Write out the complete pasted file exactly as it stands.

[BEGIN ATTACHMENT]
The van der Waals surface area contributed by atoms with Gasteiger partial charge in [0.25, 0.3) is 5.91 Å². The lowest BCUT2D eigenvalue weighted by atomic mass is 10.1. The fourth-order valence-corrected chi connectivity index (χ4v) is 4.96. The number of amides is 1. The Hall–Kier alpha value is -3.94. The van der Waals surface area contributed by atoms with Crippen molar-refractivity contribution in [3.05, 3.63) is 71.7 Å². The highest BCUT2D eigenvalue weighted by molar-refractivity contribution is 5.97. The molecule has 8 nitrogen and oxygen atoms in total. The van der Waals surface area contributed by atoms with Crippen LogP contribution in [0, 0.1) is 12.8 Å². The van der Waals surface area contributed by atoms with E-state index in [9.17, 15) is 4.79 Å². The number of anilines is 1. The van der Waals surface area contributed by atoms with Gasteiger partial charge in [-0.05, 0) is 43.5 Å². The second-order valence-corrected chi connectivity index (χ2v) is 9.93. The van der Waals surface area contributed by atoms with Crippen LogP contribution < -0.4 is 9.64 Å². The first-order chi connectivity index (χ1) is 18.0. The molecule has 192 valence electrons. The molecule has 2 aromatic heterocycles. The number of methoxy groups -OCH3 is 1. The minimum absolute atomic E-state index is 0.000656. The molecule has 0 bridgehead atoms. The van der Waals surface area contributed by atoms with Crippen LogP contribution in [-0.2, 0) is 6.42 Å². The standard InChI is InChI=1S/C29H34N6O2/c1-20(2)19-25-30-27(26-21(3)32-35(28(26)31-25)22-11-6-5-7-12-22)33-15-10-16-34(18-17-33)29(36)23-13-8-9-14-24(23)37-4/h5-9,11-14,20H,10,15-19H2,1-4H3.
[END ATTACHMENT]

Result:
The van der Waals surface area contributed by atoms with Gasteiger partial charge in [0.25, 0.3) is 5.91 Å². The lowest BCUT2D eigenvalue weighted by atomic mass is 10.1. The fourth-order valence-corrected chi connectivity index (χ4v) is 4.96. The number of amides is 1. The Hall–Kier alpha value is -3.94. The van der Waals surface area contributed by atoms with Crippen molar-refractivity contribution in [3.05, 3.63) is 71.7 Å². The highest BCUT2D eigenvalue weighted by molar-refractivity contribution is 5.97. The molecule has 8 nitrogen and oxygen atoms in total. The van der Waals surface area contributed by atoms with Crippen LogP contribution in [0, 0.1) is 12.8 Å². The van der Waals surface area contributed by atoms with E-state index in [9.17, 15) is 4.79 Å². The number of anilines is 1. The van der Waals surface area contributed by atoms with Gasteiger partial charge in [-0.05, 0) is 43.5 Å². The second-order valence-corrected chi connectivity index (χ2v) is 9.93. The van der Waals surface area contributed by atoms with Crippen LogP contribution < -0.4 is 9.64 Å². The first-order chi connectivity index (χ1) is 18.0. The molecule has 192 valence electrons. The molecule has 2 aromatic heterocycles. The number of methoxy groups -OCH3 is 1. The minimum absolute atomic E-state index is 0.000656. The molecule has 0 bridgehead atoms. The van der Waals surface area contributed by atoms with Crippen LogP contribution in [-0.2, 0) is 6.42 Å². The standard InChI is InChI=1S/C29H34N6O2/c1-20(2)19-25-30-27(26-21(3)32-35(28(26)31-25)22-11-6-5-7-12-22)33-15-10-16-34(18-17-33)29(36)23-13-8-9-14-24(23)37-4/h5-9,11-14,20H,10,15-19H2,1-4H3.